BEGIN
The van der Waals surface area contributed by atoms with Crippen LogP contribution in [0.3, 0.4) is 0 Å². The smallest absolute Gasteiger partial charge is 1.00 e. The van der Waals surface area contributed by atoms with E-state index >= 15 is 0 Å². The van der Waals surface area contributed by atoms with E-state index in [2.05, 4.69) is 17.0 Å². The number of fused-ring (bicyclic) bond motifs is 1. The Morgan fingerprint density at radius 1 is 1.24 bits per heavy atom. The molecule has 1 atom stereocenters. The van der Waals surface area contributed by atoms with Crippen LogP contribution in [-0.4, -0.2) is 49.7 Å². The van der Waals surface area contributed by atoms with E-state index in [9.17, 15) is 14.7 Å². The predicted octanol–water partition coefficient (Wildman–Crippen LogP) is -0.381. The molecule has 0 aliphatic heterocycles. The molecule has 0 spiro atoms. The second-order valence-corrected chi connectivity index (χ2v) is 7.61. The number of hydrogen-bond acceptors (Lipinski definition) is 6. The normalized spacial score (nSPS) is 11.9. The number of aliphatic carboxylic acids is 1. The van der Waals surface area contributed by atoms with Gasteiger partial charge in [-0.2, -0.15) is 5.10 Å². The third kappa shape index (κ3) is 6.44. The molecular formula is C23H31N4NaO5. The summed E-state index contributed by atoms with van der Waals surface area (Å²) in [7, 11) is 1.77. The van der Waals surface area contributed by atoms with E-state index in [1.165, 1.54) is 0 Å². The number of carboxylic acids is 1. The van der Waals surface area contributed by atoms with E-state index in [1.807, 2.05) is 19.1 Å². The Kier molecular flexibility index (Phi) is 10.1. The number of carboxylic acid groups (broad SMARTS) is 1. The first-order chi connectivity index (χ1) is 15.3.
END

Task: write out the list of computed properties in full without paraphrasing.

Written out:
The van der Waals surface area contributed by atoms with Crippen LogP contribution in [0.3, 0.4) is 0 Å². The smallest absolute Gasteiger partial charge is 1.00 e. The van der Waals surface area contributed by atoms with E-state index >= 15 is 0 Å². The van der Waals surface area contributed by atoms with E-state index in [2.05, 4.69) is 17.0 Å². The number of fused-ring (bicyclic) bond motifs is 1. The Morgan fingerprint density at radius 1 is 1.24 bits per heavy atom. The molecule has 1 atom stereocenters. The van der Waals surface area contributed by atoms with Crippen LogP contribution in [-0.4, -0.2) is 49.7 Å². The van der Waals surface area contributed by atoms with E-state index in [9.17, 15) is 14.7 Å². The predicted octanol–water partition coefficient (Wildman–Crippen LogP) is -0.381. The molecule has 0 aliphatic heterocycles. The molecule has 0 spiro atoms. The second-order valence-corrected chi connectivity index (χ2v) is 7.61. The number of hydrogen-bond acceptors (Lipinski definition) is 6. The normalized spacial score (nSPS) is 11.9. The number of aliphatic carboxylic acids is 1. The van der Waals surface area contributed by atoms with Gasteiger partial charge in [-0.2, -0.15) is 5.10 Å². The third kappa shape index (κ3) is 6.44. The molecular formula is C23H31N4NaO5. The summed E-state index contributed by atoms with van der Waals surface area (Å²) in [7, 11) is 1.77. The van der Waals surface area contributed by atoms with E-state index in [1.165, 1.54) is 0 Å². The number of carboxylic acids is 1. The van der Waals surface area contributed by atoms with E-state index in [1.807, 2.05) is 19.1 Å². The Kier molecular flexibility index (Phi) is 10.1. The number of carboxylic acid groups (broad SMARTS) is 1. The first-order chi connectivity index (χ1) is 15.3.